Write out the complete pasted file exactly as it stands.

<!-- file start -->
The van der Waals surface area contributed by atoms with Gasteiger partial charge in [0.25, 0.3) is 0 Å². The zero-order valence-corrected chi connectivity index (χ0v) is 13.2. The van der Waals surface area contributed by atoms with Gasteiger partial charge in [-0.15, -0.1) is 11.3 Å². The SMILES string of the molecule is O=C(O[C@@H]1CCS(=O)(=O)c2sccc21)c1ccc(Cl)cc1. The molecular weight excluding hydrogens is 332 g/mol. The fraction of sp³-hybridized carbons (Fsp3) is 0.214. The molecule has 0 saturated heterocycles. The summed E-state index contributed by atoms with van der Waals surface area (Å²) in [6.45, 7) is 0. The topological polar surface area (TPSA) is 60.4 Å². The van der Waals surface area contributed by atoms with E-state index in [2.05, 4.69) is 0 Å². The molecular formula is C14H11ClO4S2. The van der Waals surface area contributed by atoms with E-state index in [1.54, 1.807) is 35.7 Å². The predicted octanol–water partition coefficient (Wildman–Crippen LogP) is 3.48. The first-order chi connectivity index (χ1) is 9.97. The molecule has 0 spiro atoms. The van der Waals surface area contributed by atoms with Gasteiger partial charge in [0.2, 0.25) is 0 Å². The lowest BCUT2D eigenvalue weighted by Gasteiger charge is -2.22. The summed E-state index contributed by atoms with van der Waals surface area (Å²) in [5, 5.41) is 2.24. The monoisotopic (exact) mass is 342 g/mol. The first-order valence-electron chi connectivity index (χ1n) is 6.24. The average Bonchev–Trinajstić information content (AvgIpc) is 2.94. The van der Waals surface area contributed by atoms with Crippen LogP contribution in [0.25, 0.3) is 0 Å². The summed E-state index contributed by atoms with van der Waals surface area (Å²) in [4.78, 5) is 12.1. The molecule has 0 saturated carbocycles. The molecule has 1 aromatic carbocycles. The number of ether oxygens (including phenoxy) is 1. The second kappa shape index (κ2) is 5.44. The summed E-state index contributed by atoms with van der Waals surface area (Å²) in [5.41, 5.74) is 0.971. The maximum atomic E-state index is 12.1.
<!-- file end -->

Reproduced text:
The van der Waals surface area contributed by atoms with Gasteiger partial charge in [0.25, 0.3) is 0 Å². The zero-order valence-corrected chi connectivity index (χ0v) is 13.2. The van der Waals surface area contributed by atoms with Gasteiger partial charge in [-0.15, -0.1) is 11.3 Å². The SMILES string of the molecule is O=C(O[C@@H]1CCS(=O)(=O)c2sccc21)c1ccc(Cl)cc1. The molecular weight excluding hydrogens is 332 g/mol. The fraction of sp³-hybridized carbons (Fsp3) is 0.214. The molecule has 0 saturated heterocycles. The summed E-state index contributed by atoms with van der Waals surface area (Å²) in [6.45, 7) is 0. The topological polar surface area (TPSA) is 60.4 Å². The van der Waals surface area contributed by atoms with E-state index in [2.05, 4.69) is 0 Å². The molecular formula is C14H11ClO4S2. The van der Waals surface area contributed by atoms with E-state index in [1.54, 1.807) is 35.7 Å². The predicted octanol–water partition coefficient (Wildman–Crippen LogP) is 3.48. The first-order chi connectivity index (χ1) is 9.97. The molecule has 0 spiro atoms. The van der Waals surface area contributed by atoms with Gasteiger partial charge in [0.2, 0.25) is 0 Å². The lowest BCUT2D eigenvalue weighted by Gasteiger charge is -2.22. The summed E-state index contributed by atoms with van der Waals surface area (Å²) in [5, 5.41) is 2.24. The monoisotopic (exact) mass is 342 g/mol. The first-order valence-electron chi connectivity index (χ1n) is 6.24. The average Bonchev–Trinajstić information content (AvgIpc) is 2.94. The van der Waals surface area contributed by atoms with Crippen LogP contribution in [0.25, 0.3) is 0 Å². The summed E-state index contributed by atoms with van der Waals surface area (Å²) in [4.78, 5) is 12.1. The molecule has 0 saturated carbocycles. The molecule has 1 aromatic carbocycles. The number of ether oxygens (including phenoxy) is 1. The second kappa shape index (κ2) is 5.44. The summed E-state index contributed by atoms with van der Waals surface area (Å²) in [5.41, 5.74) is 0.971. The maximum atomic E-state index is 12.1.